Tuesday, October 16, 2012

31 Days of Horror Day 16 - "Night of the Living Dead" (1968)

When it comes to zombie movies, they don't get much better than George Romero's 1968 classic, Night of the Living Dead. Often credited as the film that started the zombie craze, this low budget, black and white B-movie turned out to be an unexpected horror masterpiece.

There had been zombie movies before it (Jacques Tourneur's undead Jane Eyre film, I Walked With a Zombie, from 1943 is a notable example), and there were certainly plenty after it, many from Romero himself, but none have become so iconic or were so influential as Night of the Living Dead. It's certainly a chilling tale. A group of survivors of a zombie plague hole up in an abandoned farm house that is besieged by flesh eating zombies. Our only information comes in ominous radio reports from the outside world. They are isolated. They are alone. And the world is falling apart around them.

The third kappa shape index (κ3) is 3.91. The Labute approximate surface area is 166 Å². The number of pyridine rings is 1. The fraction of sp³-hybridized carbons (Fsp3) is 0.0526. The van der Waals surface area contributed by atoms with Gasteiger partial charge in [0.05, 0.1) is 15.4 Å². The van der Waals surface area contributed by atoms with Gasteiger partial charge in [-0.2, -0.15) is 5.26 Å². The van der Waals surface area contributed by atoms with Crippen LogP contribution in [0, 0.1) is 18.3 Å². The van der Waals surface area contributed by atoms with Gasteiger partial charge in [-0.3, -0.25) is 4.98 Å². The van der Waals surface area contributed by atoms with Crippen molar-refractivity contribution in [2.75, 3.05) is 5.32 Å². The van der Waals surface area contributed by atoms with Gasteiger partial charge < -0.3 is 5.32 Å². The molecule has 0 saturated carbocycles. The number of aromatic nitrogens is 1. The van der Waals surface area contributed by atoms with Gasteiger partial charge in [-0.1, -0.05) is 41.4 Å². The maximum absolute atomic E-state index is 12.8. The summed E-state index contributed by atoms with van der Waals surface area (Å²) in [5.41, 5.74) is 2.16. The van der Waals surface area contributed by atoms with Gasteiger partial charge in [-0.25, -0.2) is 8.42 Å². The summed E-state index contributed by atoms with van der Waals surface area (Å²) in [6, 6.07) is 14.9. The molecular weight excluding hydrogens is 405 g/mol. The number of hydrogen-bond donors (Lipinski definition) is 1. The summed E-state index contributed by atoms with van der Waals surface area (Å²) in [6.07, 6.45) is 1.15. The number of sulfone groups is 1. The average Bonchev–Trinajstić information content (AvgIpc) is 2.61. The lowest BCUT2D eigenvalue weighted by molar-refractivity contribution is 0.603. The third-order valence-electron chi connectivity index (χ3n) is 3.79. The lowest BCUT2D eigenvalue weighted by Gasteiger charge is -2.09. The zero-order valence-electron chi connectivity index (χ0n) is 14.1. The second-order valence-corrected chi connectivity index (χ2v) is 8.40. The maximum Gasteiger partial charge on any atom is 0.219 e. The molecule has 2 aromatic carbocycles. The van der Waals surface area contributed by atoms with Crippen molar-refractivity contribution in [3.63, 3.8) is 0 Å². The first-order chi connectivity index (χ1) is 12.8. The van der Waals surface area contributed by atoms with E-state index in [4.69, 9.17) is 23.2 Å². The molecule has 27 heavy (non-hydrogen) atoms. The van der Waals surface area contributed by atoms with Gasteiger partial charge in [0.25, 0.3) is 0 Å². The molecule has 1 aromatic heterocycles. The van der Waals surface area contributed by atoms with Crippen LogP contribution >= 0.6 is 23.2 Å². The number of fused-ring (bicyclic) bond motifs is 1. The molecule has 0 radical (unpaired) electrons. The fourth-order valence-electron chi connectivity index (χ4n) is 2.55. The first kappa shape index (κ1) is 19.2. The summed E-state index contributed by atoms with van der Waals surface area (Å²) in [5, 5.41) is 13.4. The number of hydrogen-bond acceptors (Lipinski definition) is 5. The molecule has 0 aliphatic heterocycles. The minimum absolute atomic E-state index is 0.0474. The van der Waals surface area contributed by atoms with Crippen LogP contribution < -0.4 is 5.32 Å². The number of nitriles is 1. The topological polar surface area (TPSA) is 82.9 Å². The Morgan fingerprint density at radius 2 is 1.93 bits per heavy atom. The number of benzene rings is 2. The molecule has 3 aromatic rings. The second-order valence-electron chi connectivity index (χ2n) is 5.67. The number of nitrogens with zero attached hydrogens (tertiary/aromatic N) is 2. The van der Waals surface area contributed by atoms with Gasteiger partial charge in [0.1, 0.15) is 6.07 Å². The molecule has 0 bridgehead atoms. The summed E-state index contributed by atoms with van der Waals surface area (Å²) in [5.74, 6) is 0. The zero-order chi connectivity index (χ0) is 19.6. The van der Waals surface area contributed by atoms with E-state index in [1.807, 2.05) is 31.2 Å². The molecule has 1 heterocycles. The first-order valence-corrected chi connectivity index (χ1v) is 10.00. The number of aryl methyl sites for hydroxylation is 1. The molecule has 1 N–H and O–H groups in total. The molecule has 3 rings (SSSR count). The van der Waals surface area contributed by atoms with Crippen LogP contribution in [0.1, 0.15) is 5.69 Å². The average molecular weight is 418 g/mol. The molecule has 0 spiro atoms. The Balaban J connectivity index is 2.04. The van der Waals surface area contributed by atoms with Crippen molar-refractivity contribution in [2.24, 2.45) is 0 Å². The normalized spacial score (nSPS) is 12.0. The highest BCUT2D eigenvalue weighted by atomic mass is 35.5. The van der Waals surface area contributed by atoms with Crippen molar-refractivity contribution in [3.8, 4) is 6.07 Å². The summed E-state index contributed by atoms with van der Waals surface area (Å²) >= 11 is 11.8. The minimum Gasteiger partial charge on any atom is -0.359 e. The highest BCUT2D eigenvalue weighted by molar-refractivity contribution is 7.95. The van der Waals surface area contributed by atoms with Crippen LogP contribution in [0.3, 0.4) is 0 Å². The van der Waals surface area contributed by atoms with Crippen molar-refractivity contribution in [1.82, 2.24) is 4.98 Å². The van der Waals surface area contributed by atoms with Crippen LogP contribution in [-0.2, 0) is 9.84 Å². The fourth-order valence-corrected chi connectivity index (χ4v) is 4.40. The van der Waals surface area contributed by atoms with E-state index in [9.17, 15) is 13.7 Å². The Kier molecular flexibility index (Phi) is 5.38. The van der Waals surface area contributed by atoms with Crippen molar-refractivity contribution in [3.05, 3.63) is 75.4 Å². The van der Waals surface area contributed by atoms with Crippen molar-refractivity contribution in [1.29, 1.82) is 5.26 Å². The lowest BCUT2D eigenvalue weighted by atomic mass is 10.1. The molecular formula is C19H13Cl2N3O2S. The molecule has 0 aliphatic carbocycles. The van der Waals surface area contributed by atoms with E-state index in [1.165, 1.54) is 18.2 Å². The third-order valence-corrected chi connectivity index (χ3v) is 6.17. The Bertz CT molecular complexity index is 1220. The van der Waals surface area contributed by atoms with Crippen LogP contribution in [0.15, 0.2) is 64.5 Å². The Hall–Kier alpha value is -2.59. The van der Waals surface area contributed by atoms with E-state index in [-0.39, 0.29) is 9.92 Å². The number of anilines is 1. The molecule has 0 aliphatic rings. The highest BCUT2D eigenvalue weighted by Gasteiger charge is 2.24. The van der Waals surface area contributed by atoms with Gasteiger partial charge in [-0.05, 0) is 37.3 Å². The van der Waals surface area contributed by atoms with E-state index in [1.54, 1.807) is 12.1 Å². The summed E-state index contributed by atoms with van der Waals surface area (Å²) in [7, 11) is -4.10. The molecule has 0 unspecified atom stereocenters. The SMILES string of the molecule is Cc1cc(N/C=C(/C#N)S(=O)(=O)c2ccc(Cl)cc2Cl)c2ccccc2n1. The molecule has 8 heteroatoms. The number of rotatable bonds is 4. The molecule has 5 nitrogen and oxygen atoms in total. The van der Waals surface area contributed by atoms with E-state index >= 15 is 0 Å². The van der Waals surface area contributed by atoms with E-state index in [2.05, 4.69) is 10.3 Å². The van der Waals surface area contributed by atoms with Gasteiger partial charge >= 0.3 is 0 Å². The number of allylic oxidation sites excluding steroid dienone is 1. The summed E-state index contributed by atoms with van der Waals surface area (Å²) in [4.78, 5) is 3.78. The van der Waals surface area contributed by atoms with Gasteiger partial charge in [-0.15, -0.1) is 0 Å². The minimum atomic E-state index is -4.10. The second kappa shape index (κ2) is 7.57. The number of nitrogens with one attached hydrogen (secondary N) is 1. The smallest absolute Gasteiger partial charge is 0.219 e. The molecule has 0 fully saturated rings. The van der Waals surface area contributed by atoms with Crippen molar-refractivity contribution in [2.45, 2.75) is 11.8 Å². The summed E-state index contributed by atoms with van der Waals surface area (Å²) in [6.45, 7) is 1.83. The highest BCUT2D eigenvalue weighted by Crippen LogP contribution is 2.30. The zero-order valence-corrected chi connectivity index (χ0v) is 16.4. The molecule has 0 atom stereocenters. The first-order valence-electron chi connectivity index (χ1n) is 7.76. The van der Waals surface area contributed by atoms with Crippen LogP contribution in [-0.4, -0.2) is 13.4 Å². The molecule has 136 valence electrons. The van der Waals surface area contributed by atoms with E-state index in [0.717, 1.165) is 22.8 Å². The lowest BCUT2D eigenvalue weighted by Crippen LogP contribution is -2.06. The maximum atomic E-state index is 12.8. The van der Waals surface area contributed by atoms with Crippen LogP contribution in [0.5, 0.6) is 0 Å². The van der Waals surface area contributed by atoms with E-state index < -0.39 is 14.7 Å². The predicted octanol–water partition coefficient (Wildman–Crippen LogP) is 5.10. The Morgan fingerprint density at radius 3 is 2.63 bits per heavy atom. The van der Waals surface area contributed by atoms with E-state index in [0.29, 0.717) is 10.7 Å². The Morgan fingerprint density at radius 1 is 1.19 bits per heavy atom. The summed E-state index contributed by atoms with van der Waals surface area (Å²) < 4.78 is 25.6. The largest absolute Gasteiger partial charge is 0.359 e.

The film also has one of the bleakest endings in horror history, one that rips audience expectations right from under our feet. Unfortunately, due to a paperwork lapse, Night of the Living Dead lapsed into the public domain, and Romero has never made a penny from it. The copywrite oversight has also led to the market being flooded with substandard prints of an otherwise stellar film. And in some ways, that grainy black and white quality makes it all the more frightening. It's amazing just how effective the film still is today. It never once feels hokey, and the gritty cinematography actually lends a terrifying realizim that is hard to shake. It actually feels like the end of the world, and provided the model for decades of zombie movies to come.

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